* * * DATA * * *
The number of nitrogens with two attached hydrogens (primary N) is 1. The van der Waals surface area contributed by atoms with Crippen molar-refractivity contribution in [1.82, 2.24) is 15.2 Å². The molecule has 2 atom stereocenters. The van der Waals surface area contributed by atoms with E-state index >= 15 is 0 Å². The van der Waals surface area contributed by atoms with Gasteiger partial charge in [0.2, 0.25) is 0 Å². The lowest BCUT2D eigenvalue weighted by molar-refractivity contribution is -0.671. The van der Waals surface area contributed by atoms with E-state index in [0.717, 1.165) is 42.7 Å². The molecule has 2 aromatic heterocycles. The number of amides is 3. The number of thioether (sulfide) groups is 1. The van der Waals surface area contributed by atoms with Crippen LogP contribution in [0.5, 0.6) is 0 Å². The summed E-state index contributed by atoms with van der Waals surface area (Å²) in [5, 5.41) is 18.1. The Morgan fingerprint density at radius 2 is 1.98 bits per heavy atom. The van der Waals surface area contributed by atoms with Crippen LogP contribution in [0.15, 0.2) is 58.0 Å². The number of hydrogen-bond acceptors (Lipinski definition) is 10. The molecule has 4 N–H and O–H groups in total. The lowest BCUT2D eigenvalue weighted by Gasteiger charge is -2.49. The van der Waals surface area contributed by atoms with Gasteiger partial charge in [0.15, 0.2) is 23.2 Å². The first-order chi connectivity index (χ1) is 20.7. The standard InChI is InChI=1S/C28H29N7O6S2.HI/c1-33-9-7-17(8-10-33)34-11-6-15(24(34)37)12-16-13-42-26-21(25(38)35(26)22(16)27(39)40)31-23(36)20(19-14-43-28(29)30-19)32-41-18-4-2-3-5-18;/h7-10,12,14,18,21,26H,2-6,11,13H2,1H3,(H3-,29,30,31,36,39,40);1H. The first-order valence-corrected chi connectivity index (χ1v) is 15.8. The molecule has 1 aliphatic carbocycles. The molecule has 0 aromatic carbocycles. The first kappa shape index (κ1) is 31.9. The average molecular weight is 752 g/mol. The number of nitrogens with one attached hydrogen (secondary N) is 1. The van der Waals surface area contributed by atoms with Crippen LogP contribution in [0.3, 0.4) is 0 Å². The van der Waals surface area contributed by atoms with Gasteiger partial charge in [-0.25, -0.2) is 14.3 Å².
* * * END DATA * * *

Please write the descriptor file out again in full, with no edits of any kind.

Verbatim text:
The number of nitrogens with two attached hydrogens (primary N) is 1. The van der Waals surface area contributed by atoms with Crippen molar-refractivity contribution in [1.82, 2.24) is 15.2 Å². The molecule has 2 atom stereocenters. The van der Waals surface area contributed by atoms with E-state index >= 15 is 0 Å². The van der Waals surface area contributed by atoms with Gasteiger partial charge in [0.2, 0.25) is 0 Å². The lowest BCUT2D eigenvalue weighted by molar-refractivity contribution is -0.671. The van der Waals surface area contributed by atoms with E-state index in [0.717, 1.165) is 42.7 Å². The molecule has 2 aromatic heterocycles. The number of amides is 3. The number of thioether (sulfide) groups is 1. The van der Waals surface area contributed by atoms with Crippen LogP contribution in [0.5, 0.6) is 0 Å². The summed E-state index contributed by atoms with van der Waals surface area (Å²) in [5, 5.41) is 18.1. The Morgan fingerprint density at radius 2 is 1.98 bits per heavy atom. The van der Waals surface area contributed by atoms with Crippen LogP contribution in [0.15, 0.2) is 58.0 Å². The number of hydrogen-bond acceptors (Lipinski definition) is 10. The molecule has 4 N–H and O–H groups in total. The lowest BCUT2D eigenvalue weighted by Gasteiger charge is -2.49. The van der Waals surface area contributed by atoms with Gasteiger partial charge in [0.15, 0.2) is 23.2 Å². The first-order chi connectivity index (χ1) is 20.7. The standard InChI is InChI=1S/C28H29N7O6S2.HI/c1-33-9-7-17(8-10-33)34-11-6-15(24(34)37)12-16-13-42-26-21(25(38)35(26)22(16)27(39)40)31-23(36)20(19-14-43-28(29)30-19)32-41-18-4-2-3-5-18;/h7-10,12,14,18,21,26H,2-6,11,13H2,1H3,(H3-,29,30,31,36,39,40);1H. The first-order valence-corrected chi connectivity index (χ1v) is 15.8. The molecule has 1 aliphatic carbocycles. The molecule has 0 aromatic carbocycles. The first kappa shape index (κ1) is 31.9. The average molecular weight is 752 g/mol. The number of nitrogens with one attached hydrogen (secondary N) is 1. The van der Waals surface area contributed by atoms with Crippen LogP contribution in [0.3, 0.4) is 0 Å². The van der Waals surface area contributed by atoms with Gasteiger partial charge in [-0.25, -0.2) is 14.3 Å².